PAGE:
- They are applying the CIDOC Conceptual Reference Model.
The CIDOC Conceptual Reference Model (CRM) provides definitions and a formal structure for describing the implicit and explicit concepts and relationships used in cultural heritage documentation.
- They have a visual search (which doesn’t seem to find anything at the moment.)
- They are looking at Research Space (which uses CRM) for a research linked data environment.
The British Council has developed a bilingual (English/Turkish) digital exhibit of British Art. The exhibit remediates the gallery/museum as interface, which is not new, but the designers have included other visitors moving around, looking at art and so on. It gives it a more human feel. That said, I found it harder to actually get to the art. I couldn’t move from painting on the wall to the next one without stepping back and then in.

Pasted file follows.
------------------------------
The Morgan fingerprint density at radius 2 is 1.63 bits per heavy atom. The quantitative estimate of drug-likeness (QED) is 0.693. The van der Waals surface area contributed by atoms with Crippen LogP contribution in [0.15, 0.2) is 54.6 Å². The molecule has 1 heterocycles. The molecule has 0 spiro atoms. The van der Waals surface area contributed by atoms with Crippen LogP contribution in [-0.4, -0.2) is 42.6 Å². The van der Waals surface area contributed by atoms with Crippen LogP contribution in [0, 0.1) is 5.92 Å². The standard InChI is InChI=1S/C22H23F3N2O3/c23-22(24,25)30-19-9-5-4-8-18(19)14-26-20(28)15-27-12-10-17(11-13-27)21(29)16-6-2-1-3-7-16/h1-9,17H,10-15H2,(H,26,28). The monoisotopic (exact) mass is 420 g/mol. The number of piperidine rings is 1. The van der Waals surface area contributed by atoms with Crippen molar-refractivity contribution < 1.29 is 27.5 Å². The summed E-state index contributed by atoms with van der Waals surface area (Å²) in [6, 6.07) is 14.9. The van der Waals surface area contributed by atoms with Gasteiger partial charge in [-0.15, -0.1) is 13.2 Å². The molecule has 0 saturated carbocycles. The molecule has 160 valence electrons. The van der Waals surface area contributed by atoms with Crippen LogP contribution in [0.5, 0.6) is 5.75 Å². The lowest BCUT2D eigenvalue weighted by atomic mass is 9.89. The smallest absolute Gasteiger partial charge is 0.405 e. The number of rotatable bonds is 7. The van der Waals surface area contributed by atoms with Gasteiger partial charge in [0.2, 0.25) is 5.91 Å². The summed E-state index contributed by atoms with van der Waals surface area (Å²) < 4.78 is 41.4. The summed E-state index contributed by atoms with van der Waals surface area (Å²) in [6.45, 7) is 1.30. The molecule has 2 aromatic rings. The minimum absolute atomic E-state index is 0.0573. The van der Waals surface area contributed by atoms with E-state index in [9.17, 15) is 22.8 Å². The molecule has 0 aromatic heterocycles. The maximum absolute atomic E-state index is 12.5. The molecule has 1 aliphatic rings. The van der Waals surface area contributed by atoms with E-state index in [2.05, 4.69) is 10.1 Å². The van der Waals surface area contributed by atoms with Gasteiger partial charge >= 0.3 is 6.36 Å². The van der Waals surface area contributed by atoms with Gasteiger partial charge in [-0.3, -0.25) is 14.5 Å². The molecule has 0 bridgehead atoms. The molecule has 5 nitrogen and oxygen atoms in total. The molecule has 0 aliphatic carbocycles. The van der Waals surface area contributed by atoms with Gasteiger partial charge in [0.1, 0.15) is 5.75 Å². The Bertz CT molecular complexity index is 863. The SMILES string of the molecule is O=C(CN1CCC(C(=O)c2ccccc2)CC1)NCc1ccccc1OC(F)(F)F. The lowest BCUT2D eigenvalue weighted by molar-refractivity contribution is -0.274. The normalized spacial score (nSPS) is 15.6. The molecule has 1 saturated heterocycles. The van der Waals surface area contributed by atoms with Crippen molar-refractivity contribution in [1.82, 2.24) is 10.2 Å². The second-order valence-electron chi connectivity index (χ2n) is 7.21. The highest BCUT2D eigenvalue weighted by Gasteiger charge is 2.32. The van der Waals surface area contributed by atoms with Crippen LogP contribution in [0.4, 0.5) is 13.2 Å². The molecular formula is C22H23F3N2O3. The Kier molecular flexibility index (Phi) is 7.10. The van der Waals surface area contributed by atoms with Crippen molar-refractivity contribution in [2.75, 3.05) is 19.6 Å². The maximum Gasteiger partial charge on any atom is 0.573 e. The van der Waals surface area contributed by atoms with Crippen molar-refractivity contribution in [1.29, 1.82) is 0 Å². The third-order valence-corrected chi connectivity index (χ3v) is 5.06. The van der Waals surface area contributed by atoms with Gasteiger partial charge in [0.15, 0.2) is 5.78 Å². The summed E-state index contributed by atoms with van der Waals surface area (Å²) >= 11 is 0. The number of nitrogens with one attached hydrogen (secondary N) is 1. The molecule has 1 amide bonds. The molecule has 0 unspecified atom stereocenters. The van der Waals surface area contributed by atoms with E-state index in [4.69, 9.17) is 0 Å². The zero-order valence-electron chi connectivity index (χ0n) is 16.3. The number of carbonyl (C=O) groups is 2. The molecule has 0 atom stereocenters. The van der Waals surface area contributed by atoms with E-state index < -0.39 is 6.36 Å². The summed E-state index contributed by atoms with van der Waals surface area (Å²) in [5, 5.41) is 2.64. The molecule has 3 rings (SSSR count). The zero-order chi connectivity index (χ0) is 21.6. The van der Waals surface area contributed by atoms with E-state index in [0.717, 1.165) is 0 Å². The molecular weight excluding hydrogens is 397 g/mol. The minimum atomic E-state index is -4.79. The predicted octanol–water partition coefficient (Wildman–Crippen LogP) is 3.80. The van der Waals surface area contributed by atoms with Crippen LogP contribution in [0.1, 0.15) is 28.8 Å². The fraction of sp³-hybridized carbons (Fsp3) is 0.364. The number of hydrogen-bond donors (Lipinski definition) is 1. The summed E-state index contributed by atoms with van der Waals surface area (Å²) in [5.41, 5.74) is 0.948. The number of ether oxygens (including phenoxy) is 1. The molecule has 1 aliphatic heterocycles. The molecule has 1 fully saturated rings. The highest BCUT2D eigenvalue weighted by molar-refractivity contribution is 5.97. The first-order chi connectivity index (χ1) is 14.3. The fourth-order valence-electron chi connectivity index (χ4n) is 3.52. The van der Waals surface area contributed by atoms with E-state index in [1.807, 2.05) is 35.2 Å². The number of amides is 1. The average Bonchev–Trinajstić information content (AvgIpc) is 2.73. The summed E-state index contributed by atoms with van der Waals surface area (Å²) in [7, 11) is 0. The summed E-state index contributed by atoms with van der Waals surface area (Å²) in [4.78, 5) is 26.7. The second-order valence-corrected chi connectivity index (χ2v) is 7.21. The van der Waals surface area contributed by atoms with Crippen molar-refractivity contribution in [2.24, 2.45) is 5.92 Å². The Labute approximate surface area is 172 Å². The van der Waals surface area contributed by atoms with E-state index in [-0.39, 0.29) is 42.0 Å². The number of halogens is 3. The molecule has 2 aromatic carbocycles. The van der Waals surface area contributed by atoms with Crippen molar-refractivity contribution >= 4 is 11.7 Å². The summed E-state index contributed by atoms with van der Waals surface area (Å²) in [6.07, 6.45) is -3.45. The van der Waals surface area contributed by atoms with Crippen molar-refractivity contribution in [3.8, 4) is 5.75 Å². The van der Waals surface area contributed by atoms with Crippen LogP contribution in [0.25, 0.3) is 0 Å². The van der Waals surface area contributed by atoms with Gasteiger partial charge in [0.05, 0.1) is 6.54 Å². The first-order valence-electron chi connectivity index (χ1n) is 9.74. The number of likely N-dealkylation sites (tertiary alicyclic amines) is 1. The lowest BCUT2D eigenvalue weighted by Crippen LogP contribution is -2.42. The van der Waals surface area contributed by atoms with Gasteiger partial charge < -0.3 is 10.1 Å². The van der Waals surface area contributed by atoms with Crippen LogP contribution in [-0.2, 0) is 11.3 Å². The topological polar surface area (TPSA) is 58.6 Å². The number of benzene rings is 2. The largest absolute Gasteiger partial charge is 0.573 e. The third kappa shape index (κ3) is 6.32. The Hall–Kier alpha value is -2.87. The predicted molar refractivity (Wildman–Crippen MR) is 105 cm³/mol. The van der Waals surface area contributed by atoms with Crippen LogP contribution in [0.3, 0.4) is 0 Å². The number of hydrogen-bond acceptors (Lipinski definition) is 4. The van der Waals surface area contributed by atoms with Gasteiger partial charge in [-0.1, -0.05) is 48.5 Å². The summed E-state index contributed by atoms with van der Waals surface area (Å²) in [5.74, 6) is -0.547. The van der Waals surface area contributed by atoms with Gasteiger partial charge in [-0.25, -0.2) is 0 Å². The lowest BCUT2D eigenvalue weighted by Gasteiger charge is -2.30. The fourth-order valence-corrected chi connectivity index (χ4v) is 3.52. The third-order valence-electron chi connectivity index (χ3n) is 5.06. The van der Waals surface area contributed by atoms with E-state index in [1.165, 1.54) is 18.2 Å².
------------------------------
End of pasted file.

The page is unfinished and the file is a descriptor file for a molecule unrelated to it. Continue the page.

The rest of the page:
Arianne Mayer has posted a thorough review of our book Hermeneutica on Sens Public under the title, Hermeneutica, une expérience numérique de l’interprétation (in French.) She notes the centrality of dialogue and in the spirit of dialogue ends with some good questions about silence to keep the dialogue going,
Pour continuer le dialogue, on gagnerait à faire converser Hermeneutica avec des théories de la lecture comme celle d’Umberto Eco ou avec l’esthétique de la réception, représentée par Hans Robert Jauss et Wolfgang Iser. Aux yeux d’Umberto Eco (Lector in fabula), il n’y a à interpréter que là où le texte se tait. Ce sont tous les lieux d’ambivalence, les propositions implicites et les vides de l’œuvre, suscitant la coopération d’un lecteur qui met du sien dans le texte pour combler les blancs, qui font le propre du fonctionnement littéraire. Wolfgang Iser (L’Appel du texte) affirme de son côté que, loin de déduire le sens d’une œuvre de ses mots les plus utilisés, « l’essentiel d’un texte est ce qu’il passe sous silence ».
How can we analyze the gaps, the silences, or that which has not been written?
Wikileaks has just released a first part of a series of what purports to be a large collection of CIA documents documenting their hacking tools. See Vault7, as they call the whole leak. Numerous news organizations like the New York Times are reporting on this and saying they think they might be “on first review”.